US Air Quality: An R Shiny App for Planning Health
In the time it took you to read this sentence, you probably took a breath without thinking about it. Breathing is essential for our survival. However, the air we breathe is not always pure and can be contaminated with various pollutants that can harm our health. The Air Quality Index (AQI) is a measure of how polluted the air is and provides information on the concentration of pollutants such as particulate matter and ozone, among others. Understanding AQI data can help people take necessary measures to reduce exposure to air pollution and improve their quality of life. To that end, I created an app to make that data easily accessible.
Air pollution measured via AQI has been linked to a variety of health problems, such as respiratory issues, allergies, and even heart-related ailments . Informed decisions enable us to take appropriate actions to protect the well-being of ourselves and those around us. When traveling, knowing air quality trends, enables us to plan activities, choose appropriate accommodations, or select healthier locations, reducing exposure to harmful pollutants and promoting our overall health.
The data was first obtained from the EPA and is now available on kaggle. In addition to the typical features in this data set (AQI, location data, date), it draws on census information to add population and population densities for each of the cities. In service of speed of the app, the dataset was pruned from over 40 years of data to the timeframe 1/1/2016 - 5/31/2022. The data is spread over 523 different cities in the US. This dataset tracks five different pollutants: Ozone, PM2.5, PM10, NO2, and CO, with respective frequencies of 53.9%, 25.4%, 8.2%, 6.4%, and 6%.
Unfortunately, this dataset lacks temporal consistency. That is, at some locations, there may be a reading every day; at some, every few days; at others, for only part of the year. To compensate, we include options to group entries by month. This is sensible, as we expect some level of seasonality due to events such as forest fires.
This app allows us to take air quality into consideration when planning a visit to a region of the US. Selecting a month reveals a colored chart of the country corresponding to average AQI.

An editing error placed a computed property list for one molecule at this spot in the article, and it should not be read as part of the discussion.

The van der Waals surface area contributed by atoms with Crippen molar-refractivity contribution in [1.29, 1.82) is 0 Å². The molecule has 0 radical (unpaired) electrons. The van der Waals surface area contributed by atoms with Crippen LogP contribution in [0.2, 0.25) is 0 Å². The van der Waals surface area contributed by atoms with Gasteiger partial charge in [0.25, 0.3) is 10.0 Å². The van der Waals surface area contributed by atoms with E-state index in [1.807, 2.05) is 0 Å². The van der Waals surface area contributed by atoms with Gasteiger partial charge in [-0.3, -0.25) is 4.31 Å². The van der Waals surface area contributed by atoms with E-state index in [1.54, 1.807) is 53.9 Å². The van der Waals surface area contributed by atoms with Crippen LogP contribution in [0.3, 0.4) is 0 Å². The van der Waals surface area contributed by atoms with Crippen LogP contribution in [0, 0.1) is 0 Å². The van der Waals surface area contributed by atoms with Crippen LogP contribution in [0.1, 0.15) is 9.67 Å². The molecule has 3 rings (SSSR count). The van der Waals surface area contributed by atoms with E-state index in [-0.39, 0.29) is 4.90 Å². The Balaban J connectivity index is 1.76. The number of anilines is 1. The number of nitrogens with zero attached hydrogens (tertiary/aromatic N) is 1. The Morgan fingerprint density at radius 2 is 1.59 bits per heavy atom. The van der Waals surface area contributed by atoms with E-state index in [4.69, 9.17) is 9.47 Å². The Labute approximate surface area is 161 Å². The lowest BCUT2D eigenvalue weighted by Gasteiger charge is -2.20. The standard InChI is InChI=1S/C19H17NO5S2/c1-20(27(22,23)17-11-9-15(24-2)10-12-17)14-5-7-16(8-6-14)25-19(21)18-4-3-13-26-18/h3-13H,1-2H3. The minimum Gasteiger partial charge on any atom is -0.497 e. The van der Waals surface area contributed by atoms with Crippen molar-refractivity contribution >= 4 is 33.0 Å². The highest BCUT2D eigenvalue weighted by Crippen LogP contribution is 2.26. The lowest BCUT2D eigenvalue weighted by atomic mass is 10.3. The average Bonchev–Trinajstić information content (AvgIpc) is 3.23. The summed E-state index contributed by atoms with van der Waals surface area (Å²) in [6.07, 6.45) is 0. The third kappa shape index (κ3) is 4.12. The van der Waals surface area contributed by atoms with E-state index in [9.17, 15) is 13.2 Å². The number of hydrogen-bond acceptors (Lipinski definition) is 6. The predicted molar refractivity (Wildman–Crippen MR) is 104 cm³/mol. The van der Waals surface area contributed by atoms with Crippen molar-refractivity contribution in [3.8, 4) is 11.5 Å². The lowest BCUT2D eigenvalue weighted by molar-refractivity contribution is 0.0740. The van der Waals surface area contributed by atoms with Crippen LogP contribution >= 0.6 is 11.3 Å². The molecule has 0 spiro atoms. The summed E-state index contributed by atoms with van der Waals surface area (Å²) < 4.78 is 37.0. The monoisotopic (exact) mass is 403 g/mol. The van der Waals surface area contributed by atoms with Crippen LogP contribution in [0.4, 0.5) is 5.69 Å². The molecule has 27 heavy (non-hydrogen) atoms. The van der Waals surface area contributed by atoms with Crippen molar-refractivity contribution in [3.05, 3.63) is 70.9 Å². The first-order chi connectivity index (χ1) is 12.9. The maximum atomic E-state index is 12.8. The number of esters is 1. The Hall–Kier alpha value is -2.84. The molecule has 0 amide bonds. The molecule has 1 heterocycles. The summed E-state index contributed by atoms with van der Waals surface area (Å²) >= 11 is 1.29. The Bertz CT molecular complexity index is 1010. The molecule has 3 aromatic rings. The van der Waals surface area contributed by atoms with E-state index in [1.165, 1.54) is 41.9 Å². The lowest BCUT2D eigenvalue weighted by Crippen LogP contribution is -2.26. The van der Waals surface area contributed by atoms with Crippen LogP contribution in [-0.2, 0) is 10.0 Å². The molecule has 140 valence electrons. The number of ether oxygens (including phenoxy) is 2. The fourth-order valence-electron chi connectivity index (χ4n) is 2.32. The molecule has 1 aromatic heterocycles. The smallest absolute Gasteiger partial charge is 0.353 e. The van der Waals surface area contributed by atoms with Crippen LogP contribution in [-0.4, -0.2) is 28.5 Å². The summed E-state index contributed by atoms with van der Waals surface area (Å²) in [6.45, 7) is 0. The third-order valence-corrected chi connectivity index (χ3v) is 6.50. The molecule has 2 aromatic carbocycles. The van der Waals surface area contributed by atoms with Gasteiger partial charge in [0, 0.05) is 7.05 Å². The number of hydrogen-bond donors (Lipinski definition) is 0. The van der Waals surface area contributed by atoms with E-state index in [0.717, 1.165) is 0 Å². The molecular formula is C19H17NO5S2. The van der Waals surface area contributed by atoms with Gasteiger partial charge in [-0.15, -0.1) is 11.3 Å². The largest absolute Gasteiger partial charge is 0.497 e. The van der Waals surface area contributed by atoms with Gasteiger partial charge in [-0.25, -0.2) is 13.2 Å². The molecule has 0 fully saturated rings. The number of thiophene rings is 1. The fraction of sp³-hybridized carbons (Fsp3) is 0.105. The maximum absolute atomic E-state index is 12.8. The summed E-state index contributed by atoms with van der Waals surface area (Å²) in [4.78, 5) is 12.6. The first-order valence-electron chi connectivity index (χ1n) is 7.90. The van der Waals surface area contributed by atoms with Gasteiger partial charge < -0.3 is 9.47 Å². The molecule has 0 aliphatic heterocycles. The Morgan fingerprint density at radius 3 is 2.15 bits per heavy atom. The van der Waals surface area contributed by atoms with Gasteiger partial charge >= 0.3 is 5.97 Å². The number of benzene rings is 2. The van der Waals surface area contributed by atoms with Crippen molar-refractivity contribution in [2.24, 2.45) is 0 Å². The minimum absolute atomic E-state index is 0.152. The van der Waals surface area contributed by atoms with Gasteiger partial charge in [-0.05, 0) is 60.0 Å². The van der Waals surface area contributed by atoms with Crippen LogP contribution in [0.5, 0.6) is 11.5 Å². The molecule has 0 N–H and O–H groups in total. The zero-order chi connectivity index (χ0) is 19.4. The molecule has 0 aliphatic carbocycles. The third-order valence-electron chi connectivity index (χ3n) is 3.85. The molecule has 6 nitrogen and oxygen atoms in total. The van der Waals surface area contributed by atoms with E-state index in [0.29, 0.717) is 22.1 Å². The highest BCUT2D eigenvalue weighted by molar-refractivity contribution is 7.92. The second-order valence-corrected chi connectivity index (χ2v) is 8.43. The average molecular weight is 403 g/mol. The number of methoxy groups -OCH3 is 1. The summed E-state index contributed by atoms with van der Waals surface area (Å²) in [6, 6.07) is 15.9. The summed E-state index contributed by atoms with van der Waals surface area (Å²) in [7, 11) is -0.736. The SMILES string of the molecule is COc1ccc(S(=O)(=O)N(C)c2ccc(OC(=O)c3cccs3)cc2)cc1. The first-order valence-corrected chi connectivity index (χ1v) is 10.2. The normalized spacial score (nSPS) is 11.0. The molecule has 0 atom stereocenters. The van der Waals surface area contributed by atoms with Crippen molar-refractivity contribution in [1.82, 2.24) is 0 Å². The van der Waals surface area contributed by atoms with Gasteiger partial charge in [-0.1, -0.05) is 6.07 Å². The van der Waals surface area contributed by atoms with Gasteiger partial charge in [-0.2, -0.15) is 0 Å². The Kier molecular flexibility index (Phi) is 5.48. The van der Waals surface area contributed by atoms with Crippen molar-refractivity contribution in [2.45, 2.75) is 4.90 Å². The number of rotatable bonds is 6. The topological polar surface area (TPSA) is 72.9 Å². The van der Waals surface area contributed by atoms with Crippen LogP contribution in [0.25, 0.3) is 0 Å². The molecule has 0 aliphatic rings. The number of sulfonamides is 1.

During September, for instance, we see that a large part of the West coast records poor air quality, indicating that sensitive people may want to avoid traveling to that region during this time. In contrast, the northern Midwest has very clean air during this time, so that may be a better choice for late summer to early fall.
We can also view the distribution of points more directly to compare cities or states. Compared to Michigan, Minnesota has a smaller average but a larger variance in September.
To easily compare multiple specific regions at once via multiple metrics, we can use the Best and Worst Locations tab.
While all of these locations typically have clean air, Houghton, MI is the winner in the vast majority of these metrics. This remains true even when looking at the data through a date range.
This app is a valuable tool for making informed decisions regarding health, moving, and travel plans based on air quality. By understanding AQI data, users can identify regions with healthier air and minimize their exposure to harmful pollutants. Clean air is especially important for people suffering from respiratory conditions like asthma or COPD. Management of air quality exposure not only benefits their personal well-being but also raises awareness about air pollution and its impact on our lives. As more people become informed and take action, we can collectively work towards a cleaner, healthier environment, permitting healthier selves as well.
 Brook, R. D., et. al (2010). Particulate matter air pollution and cardiovascular disease: An update to the scientific statement from the American Heart Association. Circulation, 121(21), 2331-2378.
 Khreis, H., et. al (2017). Exposure to traffic-related air pollution and risk of development of childhood asthma: A systematic review and meta-analysis. Environment international, 100, 1-31.